Into how many regions can you partition the plane with m nsided
regular polygons?
For example, with two squares you can achieve up to 10 regions by choosing the right size and position of your squares.
(In reply to
First speculation by vswitchs)
The formula given below is wrong [note added later]:
If indeed the maximum can be achieved by equalsized (congruent) polygons with the same center, then I would think that the number of regions for m+1 polygons can be determined from the number for m regions.
Each generation (m polygons, m+1 polygons, etc.) has a completely inner region, a completely outer region, and some border regions. When going from one generation to the next, n regions are added by being cut from the former outer region and n from the former inner region, and each of the border regions is divided into 2. And of course there are the inner and outer regions remaining.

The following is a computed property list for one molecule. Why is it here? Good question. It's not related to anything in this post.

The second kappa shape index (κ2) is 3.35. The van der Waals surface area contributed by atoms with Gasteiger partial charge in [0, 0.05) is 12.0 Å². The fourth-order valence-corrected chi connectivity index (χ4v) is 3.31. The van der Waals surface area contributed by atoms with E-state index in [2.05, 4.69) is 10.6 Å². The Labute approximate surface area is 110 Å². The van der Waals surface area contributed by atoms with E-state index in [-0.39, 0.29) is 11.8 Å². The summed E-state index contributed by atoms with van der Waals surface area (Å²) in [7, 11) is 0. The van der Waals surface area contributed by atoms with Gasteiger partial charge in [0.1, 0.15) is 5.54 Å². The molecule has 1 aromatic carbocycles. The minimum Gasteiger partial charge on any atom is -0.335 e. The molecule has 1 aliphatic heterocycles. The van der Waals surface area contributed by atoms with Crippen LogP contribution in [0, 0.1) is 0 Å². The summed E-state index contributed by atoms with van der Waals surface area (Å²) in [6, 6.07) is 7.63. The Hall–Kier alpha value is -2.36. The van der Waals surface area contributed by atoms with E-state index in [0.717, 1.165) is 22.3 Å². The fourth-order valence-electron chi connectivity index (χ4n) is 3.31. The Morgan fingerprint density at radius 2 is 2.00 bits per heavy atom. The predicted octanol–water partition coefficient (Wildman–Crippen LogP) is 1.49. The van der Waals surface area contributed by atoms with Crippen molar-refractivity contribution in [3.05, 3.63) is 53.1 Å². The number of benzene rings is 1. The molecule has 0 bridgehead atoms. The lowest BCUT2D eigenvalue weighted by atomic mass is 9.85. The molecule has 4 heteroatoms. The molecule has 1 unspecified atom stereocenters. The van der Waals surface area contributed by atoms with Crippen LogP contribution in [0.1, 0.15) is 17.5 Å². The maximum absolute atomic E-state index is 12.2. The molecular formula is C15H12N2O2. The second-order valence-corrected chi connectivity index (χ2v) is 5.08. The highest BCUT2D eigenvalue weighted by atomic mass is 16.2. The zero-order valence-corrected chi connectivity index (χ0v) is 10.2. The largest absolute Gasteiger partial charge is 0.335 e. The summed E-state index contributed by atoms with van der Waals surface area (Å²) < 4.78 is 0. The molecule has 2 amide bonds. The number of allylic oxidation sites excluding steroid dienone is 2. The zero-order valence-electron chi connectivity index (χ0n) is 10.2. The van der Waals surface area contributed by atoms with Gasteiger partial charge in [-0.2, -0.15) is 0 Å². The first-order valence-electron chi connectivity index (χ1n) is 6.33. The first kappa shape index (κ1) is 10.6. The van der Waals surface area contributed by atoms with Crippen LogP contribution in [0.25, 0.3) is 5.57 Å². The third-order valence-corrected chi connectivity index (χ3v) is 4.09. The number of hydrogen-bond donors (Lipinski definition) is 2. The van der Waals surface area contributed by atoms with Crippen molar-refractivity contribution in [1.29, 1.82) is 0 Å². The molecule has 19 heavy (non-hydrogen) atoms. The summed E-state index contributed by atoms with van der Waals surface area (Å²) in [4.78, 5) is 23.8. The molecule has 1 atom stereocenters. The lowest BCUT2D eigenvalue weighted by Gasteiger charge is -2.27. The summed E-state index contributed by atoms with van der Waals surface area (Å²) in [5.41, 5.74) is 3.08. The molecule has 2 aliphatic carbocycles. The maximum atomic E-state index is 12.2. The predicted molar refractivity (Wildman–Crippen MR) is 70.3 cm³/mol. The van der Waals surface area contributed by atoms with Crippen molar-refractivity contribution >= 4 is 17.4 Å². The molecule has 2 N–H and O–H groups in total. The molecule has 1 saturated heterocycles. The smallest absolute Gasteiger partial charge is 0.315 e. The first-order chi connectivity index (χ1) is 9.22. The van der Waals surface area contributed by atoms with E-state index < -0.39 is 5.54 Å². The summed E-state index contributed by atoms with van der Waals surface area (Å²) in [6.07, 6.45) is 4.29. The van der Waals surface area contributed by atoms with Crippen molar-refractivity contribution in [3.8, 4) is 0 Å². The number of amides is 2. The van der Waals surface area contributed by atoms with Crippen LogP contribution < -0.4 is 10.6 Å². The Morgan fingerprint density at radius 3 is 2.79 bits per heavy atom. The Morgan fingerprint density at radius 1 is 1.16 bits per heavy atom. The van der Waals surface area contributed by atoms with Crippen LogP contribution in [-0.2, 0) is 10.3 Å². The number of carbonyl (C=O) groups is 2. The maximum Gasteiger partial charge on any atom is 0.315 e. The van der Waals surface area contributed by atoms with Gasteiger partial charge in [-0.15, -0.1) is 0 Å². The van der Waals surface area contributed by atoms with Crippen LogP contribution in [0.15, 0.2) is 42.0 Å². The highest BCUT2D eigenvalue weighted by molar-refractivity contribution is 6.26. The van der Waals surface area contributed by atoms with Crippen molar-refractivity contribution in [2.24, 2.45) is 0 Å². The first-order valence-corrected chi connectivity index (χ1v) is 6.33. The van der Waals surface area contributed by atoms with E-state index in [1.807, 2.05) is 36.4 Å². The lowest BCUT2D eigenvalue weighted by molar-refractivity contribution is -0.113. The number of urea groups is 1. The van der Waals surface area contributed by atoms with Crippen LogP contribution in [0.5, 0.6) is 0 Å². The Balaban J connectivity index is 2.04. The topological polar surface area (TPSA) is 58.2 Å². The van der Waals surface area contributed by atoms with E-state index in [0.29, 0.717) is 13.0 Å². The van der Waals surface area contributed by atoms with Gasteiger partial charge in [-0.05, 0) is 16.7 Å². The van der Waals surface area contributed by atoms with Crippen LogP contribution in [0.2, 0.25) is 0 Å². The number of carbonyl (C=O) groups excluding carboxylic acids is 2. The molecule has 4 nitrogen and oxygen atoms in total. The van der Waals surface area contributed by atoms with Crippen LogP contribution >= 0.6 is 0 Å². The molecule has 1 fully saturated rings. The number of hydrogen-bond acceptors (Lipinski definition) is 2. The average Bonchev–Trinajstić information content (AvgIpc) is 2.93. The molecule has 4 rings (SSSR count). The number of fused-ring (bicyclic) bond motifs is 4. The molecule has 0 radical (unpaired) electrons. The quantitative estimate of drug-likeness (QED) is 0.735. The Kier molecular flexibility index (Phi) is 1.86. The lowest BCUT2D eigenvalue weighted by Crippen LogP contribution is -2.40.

This leads to the recursion r(m+1,n) = 2n + 2(r(m,n)2) + 2
= 2(r(m,n) + n  1)
With one polygon, of course, there are 2 regions.
The recursion formula gives
m \ n 4 5 6 7 8
1 2 2 2 2 2
2 10 12 14 16 18
3 26 32 38 44 50
4 58 72 86 100 114
5 122 152 182 212 242
6 250 312 374 436 498
7 506 632 758 884 1010
8 1018 1272 1526 1780 2034
9 2042 2552 3062 3572 4082
10 4090 5112 6134 7156 8178
so with 3 squares of the same size with the same center you'd get 26 regions.
Later note:
The recursion is wrong. Some border regions escape being split by a newly added polygon.
Edited on September 6, 2006, 2:34 pm
Edited on September 6, 2006, 2:35 pm
Edited on September 6, 2006, 4:13 pm

Posted by Charlie
on 20060906 14:20:26